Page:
On the Rise
ON THE RISE:
Washington, D.C. is more than monuments and museums. This is where national programs in engineering, science, and technology are debated, created, launched, and managed. And here in the heart of Washington D.C. is SEAS, a rising world-class center for engineering research, learning, and innovation.
GW’s graduate engineering programs and online engineering masters programs are moving quickly up the U.S. News & World Report rankings. Our graduate engineering programs have risen 25 spots in just four years, now ranked #67 among the 2021 Best Graduate Engineering Programs. In January, U.S. News released its 2023 Best Online Graduate Engineering Programs rankings, with our online masters programs ranked #12, climbing from #55 four years ago.
By the Numbers
World Class Faculty
SEAS is on a roll: in the span of eight years, we have recruited more than 45 new faculty members, most of whom graduated from top engineering and computer science programs in the U.S. and around the world: MIT, Georgia Tech, UC-Berkeley, Stanford, California Institute of Technology, Johns Hopkins, Princeton, University of London, and other top schools.
Our new junior faculty have won more CAREER awards (the most prestigious grants the National Science Foundation gives to junior faculty) and other top research grants than at any time in our history. Meet three of them who are studying interesting challenges and developing a range of creative solutions to them.
Enrollment trends at SEAS are up—and so is our selectivity. Enrollment has grown steadily, and SEAS is educating—and graduating—some amazingly talented people. Meet a few of our recent and not-so-recent, graduates.
SEAS alumna Dr. Serena Auñón-Chancellor (PDF) is a NASA astronaut who spent six months aboard the International Space Station in 2018.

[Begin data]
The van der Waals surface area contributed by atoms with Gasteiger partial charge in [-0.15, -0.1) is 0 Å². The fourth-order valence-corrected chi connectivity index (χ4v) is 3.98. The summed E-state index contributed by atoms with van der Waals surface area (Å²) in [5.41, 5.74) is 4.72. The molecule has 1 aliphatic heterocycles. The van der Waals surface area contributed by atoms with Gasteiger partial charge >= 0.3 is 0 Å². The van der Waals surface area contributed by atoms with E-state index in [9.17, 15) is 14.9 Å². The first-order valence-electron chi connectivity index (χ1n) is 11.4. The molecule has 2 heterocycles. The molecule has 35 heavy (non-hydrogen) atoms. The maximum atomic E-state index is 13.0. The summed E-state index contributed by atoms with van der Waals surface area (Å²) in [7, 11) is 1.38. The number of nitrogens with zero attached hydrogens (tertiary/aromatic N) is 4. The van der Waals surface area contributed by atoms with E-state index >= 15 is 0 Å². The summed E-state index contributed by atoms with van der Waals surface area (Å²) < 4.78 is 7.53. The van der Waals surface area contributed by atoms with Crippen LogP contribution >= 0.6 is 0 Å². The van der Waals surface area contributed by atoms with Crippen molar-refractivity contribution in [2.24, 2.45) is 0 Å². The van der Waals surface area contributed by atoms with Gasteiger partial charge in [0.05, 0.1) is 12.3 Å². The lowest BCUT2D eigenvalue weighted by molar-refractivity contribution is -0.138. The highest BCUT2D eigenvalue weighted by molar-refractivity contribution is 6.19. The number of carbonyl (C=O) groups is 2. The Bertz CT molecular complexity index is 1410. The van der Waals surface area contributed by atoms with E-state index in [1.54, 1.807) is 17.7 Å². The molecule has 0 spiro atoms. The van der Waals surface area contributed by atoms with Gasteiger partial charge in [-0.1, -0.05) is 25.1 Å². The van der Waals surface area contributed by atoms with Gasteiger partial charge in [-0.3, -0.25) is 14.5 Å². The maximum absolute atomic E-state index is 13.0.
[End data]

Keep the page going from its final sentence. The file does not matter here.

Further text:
Jay Kaplan chose SEAS because the National Security Agency (NSA) had designated it a Center of Academic Excellence in Cybersecurity. Now an alumnus, Jay has launched his own cybersecurity company, and Forbes magazine named him to its “30 Under 30” list for 2015.
Dr. Christine Mann Darden, a retired NASA director and aerospace engineer and a GW alumna, is an internationally recognized authority in the field of sonic-boom minimization. Known as one of NASA’s “human computers” in the 60s and 70s, Dr. Darden’s story was featured in the 2016 bestseller, Hidden Figures.
Recent graduate Eric Prokop transferred into engineering as a sophomore. He thrived in the civil engineering program and is now doing his graduate study at Stanford University.
Hannah Stuart wanted a college that allowed her lots of opportunities and the chance to excel. That is what she did at GW—playing on the university’s volleyball team, participating in undergraduate research, and even flying aboard NASA’s zero-gravity airplane.
Andrea Lehn’s undergraduate research with Dr. Megan Leftwich got her started on a path that took her to national conferences to present her research and to a summer research experience at Harvard University. After graduating, Andrea started her doctoral studies at MIT.
Science and Engineering Hall: A Game Changer
GW’s Science and Engineering Hall (SEH) opened in January 2015, and this new 500,000-gross-square-foot, 14-story structure is giving faculty and students opportunities they previously only dreamed of.
Our location near numerous federal agencies and research labs means unparalleled research and job opportunities for our students.
Our students have access to research facilities that range from our three-story high bay to the real-world lab of one of the world’s largest wastewater treatment plants.
Through research and teaching, we contribute to computing breakthroughs that fuel advances across areas vital to our society and the world.
Led by 7 IEEE Fellows, our faculty conduct cutting-edge research in our state-of-the-art building.
Our department offers one of the largest engineering management and systems engineering programs in the U.S.
We are home to one of the nation’s leading fluid dynamics programs, as well as research spanning traditional to emerging engineering areas.
New core facilities—such as a vibration-free and particulate-free nanotechnology fabrication facility, a powerful imaging facility, and a three-story high bay for large engineering projects—are enabling possibilities for on-campus, state-of-the-art research across many disciplines.
Instructional spaces, such as the SEAS collaborative instructional cluster, the tower of teaching labs, or individual teaching labs, create opportunities for students to discover, collaborate and innovate in this state-of-the-art facility.
Learning doesn’t just take place inside the classroom or lab. It happens wherever people gather and exchange ideas. And the SEH has plenty of gathering areas, from a student clubs area, to group study rooms, to team work rooms. This is where we learn; this is where we innovate.